News & Views: Issue 99

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This article is from Issue 99 of Woodcraft Magazine.

Bob Bascom and his wife, Ruth Esherick Bascom

Bob Bascom and his wife, Ruth Esherick Bascom

Bascom’s legacy continues

We are saddened by the loss of Mansfield “Bob” Bascom, who died on October 26, 2020, at the age of 96. Bascom was Wharton Esherick’s son-in-law and biographer. He was also the co-founder, along with his wife, Ruth Esherick Bascom, of the Wharton Esherick Museum in Paoli, PA, and was instrumental in preserving Esherick’s artistic legacy. His legacy, and that of Esherick, will live on in the museum, which recently announced a $10 million endowment gift from the Windgate Foundation. Bascom learned of the gift a few weeks before his passing. For more information, visit whartonesherickmuseum.org.




Broken Tee Puzzle correction


A puzzling dimension

The Broken Tee puzzle drawing on page 44 (Two for Tee, Dec/Jan 2021) has an error. On the largest piece, the dimension labeled as 1-5/16" should be 1-1/16". That’s the only way to get all the angles to be 45°.
—Steve Corwin, via email

Senior editor Ken Burton replies:
Good catch, Steve. Thanks to you and several other astute readers who pointed this out. Here is the drawing with the corrected dimension.




Turn for Troops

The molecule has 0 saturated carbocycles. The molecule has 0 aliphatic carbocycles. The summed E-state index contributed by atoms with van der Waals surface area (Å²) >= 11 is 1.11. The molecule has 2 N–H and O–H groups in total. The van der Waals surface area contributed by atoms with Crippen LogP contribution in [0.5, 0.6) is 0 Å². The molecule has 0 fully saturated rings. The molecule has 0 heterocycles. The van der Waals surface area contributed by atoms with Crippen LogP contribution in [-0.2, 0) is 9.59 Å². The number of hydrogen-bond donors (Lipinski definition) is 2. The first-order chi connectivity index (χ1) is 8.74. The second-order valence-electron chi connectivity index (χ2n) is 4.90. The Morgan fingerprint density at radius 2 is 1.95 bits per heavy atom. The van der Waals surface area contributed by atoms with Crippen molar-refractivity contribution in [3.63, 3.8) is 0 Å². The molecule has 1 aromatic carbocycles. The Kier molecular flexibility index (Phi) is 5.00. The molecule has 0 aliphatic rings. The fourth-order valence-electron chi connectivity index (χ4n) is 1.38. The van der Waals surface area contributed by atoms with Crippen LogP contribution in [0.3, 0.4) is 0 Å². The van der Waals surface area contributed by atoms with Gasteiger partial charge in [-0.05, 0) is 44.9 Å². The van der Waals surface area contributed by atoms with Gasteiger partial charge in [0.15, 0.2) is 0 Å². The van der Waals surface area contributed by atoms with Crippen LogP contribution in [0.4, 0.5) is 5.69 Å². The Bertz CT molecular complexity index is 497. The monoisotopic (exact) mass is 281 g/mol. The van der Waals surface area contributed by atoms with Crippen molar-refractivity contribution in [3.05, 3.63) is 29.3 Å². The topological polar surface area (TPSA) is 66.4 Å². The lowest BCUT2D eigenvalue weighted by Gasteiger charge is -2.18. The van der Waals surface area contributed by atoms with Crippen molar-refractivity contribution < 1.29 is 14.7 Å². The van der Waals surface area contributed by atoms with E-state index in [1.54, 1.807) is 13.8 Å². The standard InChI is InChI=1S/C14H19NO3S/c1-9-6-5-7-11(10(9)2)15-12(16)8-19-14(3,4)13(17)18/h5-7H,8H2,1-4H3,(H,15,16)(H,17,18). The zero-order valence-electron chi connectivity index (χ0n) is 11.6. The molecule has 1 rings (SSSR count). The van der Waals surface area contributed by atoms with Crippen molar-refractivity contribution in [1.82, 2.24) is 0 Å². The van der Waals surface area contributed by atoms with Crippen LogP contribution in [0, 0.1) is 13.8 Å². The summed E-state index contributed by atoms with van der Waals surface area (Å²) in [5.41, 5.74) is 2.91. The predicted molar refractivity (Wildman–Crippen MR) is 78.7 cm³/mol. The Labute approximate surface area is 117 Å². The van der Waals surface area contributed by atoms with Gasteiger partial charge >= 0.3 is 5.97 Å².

Writers for fighters

Woodcraft’s 17th annual “Turn for Troops National Turn-a-Thon” brought in more than 13,000 pens to be distributed to U.S. military personnel deployed overseas. This year’s haul means that more than 200,000 pens have been donated to troops throughout the program’s history. Visit woodcraft.com/pages/turn-for-troops for more information about donating pens.




Wooden trunk?

The Kissmas Tree (Dec/Jan 21, page 28) is a neat little project, but I’d like to carve or turn my own finial as the article suggests. Could I swap a dowel for the threaded rod and simply glue the base and finial to it?
—Laurence Wyatt, via email

Associate editor Derek Richmond replies:
A dowel could work, but the rod allows the pieces to be tightened together for stability when standing and for security when packed flat. The rod also allows for seasonal changes in wood. No matter how much you compress the all-wood pieces when you glue on your ends, shrinking wood in the dry winter air will likely leave the branches rattling by the holidays. If you build it in a dry environment, a swing in humidity will cause the wood to swell, possibly popping the glue joints. A better solution is to install a tee-nut into the bottom of your handmade finial, allowing it to screw on like the spike nut finial used in the story. 

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